TWO farmers’ sons from Co Cork have won Europe’s most prestigious competition for young scientists.
Kinsale Community School pupils John D. O’Callaghan and Liam McCarthy have added the top prize at the EU Young Scientist Contest to their award for winning the BT Young Scientist and Technology Exhibition.
Last night, the two 14-year-olds were presented with a cash prize of €7,000 and trophy at the awards ceremony in Paris.
The young researchers managed to develop a cheap and efficient way for farmers to detect infection in milk cows which, since winning the BT Young Scientist award, has had the agri-science sector sitting up and taking notice.
They called their multi-award winning project “the development of a convenient test method for somatic cell count and its importance in milk production.”
The judges in the BT Young Scientist and Technology Exhibition described Liam and John’s milk testing project as “utterly practical and brilliant in its simplicity.”
The students had deduced that if a small amount of washing-up liquid was mixed with a fresh sample of milk, the mixture becomes progressively more viscous as the somatic cell content of the milk rises.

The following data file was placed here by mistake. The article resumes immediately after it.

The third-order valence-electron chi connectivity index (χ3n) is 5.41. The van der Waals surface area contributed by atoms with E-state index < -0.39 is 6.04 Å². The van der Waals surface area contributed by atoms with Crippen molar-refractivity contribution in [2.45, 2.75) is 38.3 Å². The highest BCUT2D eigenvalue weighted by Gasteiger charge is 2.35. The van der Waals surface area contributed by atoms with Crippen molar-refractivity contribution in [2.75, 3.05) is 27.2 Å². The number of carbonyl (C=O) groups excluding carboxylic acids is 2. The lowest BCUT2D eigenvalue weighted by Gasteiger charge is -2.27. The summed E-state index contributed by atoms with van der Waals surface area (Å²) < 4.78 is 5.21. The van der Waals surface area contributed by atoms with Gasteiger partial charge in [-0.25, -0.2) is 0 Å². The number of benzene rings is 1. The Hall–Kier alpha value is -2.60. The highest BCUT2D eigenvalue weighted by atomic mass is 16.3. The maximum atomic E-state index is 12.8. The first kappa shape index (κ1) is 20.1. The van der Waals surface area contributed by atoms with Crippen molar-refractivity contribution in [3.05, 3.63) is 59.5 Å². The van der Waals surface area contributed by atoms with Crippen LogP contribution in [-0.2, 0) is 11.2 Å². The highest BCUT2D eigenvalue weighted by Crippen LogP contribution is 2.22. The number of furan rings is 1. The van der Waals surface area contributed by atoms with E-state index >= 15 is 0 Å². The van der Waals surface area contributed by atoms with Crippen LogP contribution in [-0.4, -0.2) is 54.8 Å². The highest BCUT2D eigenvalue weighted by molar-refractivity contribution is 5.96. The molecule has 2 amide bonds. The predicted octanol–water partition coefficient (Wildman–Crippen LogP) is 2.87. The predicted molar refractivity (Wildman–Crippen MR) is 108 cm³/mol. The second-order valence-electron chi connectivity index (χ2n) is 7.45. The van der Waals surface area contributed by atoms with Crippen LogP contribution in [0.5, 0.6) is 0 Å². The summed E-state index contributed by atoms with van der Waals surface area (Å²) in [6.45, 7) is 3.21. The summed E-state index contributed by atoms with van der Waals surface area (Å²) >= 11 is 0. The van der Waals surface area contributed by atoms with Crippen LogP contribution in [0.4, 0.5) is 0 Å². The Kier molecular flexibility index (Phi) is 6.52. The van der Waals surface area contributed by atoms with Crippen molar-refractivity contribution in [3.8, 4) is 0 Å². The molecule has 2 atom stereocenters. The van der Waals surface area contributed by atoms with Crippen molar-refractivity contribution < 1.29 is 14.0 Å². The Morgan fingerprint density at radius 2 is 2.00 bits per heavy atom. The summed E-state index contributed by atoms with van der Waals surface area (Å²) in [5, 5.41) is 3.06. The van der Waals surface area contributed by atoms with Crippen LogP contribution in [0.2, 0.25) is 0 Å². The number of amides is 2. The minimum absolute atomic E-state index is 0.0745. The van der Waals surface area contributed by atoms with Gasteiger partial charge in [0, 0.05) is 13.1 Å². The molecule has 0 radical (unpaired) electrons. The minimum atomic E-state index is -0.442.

The project also won them a special award from the Patents Office, for a project which best demonstrated the use of technology in new or improved applications, enhanced efficiencies and clever innovations.
Following their win at the 21st EU contest in Paris, BT chief executive Chris Clark, said: “This is fantastic news and we are very proud of John D and Liam’s latest achievement. As farmers’ sons, they were acutely aware of the challenges all farmers face. In developing this test method farmers may very soon have a practical and affordable way of dealing with milk souring. John D and Liam are an inspiration to others so I hope the news of this win inspires students throughout the island to enter the 2010 exhibition.”
In the past 21 years of the EU contest, Irish entrants have taken home 11 awards in total.
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